News & Media | Articles by ILRIG

Whatever happens…it’s the end of the world as we know it

First published in Green Left Weekly

 

By: Shawn Hattingh (ILRIG)

 

“There is a very big risk that we will just end our civilisation”. These are not the words of a crazed doomsday prepper huddled in a concrete bunker with a collection of automatic rifles, Trump posters, and Bannon books. Rather, they are the words of one of the leading scientists on climate change, Professor Hans Joachim Schellnhuber of the Potsdam Institute for Climate Impact Research.

 

The reason for the alarming words is that a number of tipping points that could lead to runaway climate change are fast approaching or have already begun. These include: permafrost in the artic melting and releasing vast quantities of methane and carbon dioxide; the important carbon sink that is the Amazon forest disappearing; glaciers and ice sheets melting thereby decreasing the global reflection of sunlight; and the ocean becoming more acidic as it approaches saturation point in terms of carbon absorption.

 

Even if carbon emissions were halted immediately – which will not happen given power relations and the fact they are still increasing – it will already be impossible to limit the average global temperature to 1.5C warmer than pre-industrial levels. The reason, according to the National Aeronautics and Space Administration, is due to the fact carbon dioxide particles linger in the atmosphere for centuries. More starkly, the problem is if carbon emissions continue on their current trajectory the global temperature would increase to between 4C and 6C by 2100 when compared to pre-industrial levels. In fact, because of tipping points being reached and/or approached, if the Earth reaches 2C warmer the likelihood is that it would rapidly increase to 4C warmer.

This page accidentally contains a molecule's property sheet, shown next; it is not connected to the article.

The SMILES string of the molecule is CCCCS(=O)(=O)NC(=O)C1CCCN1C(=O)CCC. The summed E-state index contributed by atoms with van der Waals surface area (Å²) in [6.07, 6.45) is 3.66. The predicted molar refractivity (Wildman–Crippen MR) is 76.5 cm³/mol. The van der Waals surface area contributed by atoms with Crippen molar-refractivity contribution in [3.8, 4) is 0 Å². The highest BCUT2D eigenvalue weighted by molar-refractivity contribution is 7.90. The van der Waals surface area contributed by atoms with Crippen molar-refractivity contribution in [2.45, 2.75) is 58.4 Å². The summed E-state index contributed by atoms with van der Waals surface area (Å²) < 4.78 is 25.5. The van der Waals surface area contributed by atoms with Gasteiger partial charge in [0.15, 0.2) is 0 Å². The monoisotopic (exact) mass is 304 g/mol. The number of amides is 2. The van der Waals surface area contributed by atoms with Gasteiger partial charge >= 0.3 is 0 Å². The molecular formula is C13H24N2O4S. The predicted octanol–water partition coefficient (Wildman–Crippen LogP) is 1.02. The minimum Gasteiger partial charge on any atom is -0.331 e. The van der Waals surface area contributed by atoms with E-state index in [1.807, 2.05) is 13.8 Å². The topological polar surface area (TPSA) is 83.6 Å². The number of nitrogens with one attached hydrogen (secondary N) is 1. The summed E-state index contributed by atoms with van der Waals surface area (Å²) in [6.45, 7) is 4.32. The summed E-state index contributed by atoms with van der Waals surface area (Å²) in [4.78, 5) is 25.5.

At that temperature the shit won’t just be hitting the fan, it will start obliterating it. It would be impossible to grow food on large parts of the planet, much of the world would be desert, and many places would be uninhabitable. This would mean, according to Johan Rockstrom of the Stockholm Resilience Centre, the Earth would only be in a position to, at best, support between 500 million and 1 billion people. The convulsions caused by most of the human population dying within a relatively short space of time would probably make complex societies almost impossible to sustain and conflict over scarce resources would probably be vicious and rife. In other words, it would be the end of the world as we know it.